The conference closed with a banquet, where the menu was drawn from menus at Nobel banquets in Stockholm. At the banquet Sir John Maddox, former editor of Nature, London, England, spoke on "What Remains to Be Discovered." He surveyed the discoveries of this past century and gave his opinion as to where research during this next century will be concentrated.
Is there any point in listening to lectures that one doesn't very well understand? I think there is. One tries to grasp as much as one can. What I learned from this conference was the amazing complexity of the cell and how great is the importance of proteins. Those who would make basic discoveries in science must begin at an early age. Gustavus is a good place to study as one moves toward a career in science. Attending the Nobel conferences since 1965 has been an enriching experience. Next year's 38th conference, "The Nature of Nurture," will explore the forces that are most important in shaping a child's personality, gender identity, language acquisition and learning ability. If you have never attended one of these conferences, why not plan to come?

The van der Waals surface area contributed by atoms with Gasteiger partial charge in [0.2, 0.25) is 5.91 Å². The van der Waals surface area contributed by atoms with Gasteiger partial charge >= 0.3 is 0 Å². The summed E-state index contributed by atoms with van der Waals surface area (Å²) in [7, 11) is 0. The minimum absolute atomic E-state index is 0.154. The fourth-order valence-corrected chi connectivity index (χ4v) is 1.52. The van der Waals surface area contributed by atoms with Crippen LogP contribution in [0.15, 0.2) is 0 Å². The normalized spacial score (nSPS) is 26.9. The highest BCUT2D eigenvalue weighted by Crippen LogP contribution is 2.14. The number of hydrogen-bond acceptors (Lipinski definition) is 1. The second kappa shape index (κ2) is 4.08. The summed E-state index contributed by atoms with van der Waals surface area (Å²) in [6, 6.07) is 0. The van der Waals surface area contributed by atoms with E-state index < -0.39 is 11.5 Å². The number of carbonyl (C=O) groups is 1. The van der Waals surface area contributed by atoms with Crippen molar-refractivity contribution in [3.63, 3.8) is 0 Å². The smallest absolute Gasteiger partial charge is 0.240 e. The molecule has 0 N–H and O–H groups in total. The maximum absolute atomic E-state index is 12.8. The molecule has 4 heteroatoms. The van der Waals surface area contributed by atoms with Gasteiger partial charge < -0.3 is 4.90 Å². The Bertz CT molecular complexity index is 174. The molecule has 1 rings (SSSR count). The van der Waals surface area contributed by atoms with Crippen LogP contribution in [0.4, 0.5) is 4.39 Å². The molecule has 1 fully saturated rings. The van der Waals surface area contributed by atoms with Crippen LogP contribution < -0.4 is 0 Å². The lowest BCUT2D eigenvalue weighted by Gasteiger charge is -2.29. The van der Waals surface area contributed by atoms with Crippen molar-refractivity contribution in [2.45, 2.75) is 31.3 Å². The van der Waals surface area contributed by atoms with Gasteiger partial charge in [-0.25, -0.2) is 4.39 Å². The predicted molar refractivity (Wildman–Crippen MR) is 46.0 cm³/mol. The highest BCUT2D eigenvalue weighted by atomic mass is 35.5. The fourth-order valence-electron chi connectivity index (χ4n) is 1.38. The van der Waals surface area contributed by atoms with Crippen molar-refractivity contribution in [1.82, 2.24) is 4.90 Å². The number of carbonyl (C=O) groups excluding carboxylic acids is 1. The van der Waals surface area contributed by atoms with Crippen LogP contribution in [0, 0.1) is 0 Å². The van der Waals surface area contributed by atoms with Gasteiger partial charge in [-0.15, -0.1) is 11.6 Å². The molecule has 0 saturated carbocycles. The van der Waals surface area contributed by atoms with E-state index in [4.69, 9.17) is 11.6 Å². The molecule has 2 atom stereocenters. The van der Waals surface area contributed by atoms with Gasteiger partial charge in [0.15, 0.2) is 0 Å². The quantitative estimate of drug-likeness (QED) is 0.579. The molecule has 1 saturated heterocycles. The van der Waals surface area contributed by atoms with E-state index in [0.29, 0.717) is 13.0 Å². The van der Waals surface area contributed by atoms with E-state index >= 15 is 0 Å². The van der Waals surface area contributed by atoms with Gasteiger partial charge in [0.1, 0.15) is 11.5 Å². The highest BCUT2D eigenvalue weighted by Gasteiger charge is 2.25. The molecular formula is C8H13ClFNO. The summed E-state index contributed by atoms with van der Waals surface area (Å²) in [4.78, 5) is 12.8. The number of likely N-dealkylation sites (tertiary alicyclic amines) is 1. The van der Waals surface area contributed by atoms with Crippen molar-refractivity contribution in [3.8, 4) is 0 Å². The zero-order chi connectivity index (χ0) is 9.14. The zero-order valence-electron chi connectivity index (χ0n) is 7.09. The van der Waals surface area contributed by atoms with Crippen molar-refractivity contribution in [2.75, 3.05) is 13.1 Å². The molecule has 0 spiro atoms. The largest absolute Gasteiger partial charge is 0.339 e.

I turn now to the Gustavus Alumni Fund. At meetings held this summer and in September concern was expressed about the fact that the percentage of participation in the Alumni Fund has been falling during this past decade. Due to the size of recent classes, it has not been possible to recruit enough callers to reach all of the class members on Phonorama. That has not been such a problem for our class, though our percentage has fallen from 91.7% in 1993, when our class joined the 50 Year Club, to 66.7% this past year. I am very grateful to have Elmer Anderson now working with me as co-class agent. We hope that we can raise the percentage of participation significantly this year. There will be two Phonorama sessions here in St. Peter on Wednesday, October 17 and Wednesday, October 24. We will try to reach as many of you as possible on those two evenings. From our experience last spring, we have concluded that many of you go south for the winter months. We will have a better chance to find you at home if we call in the fall.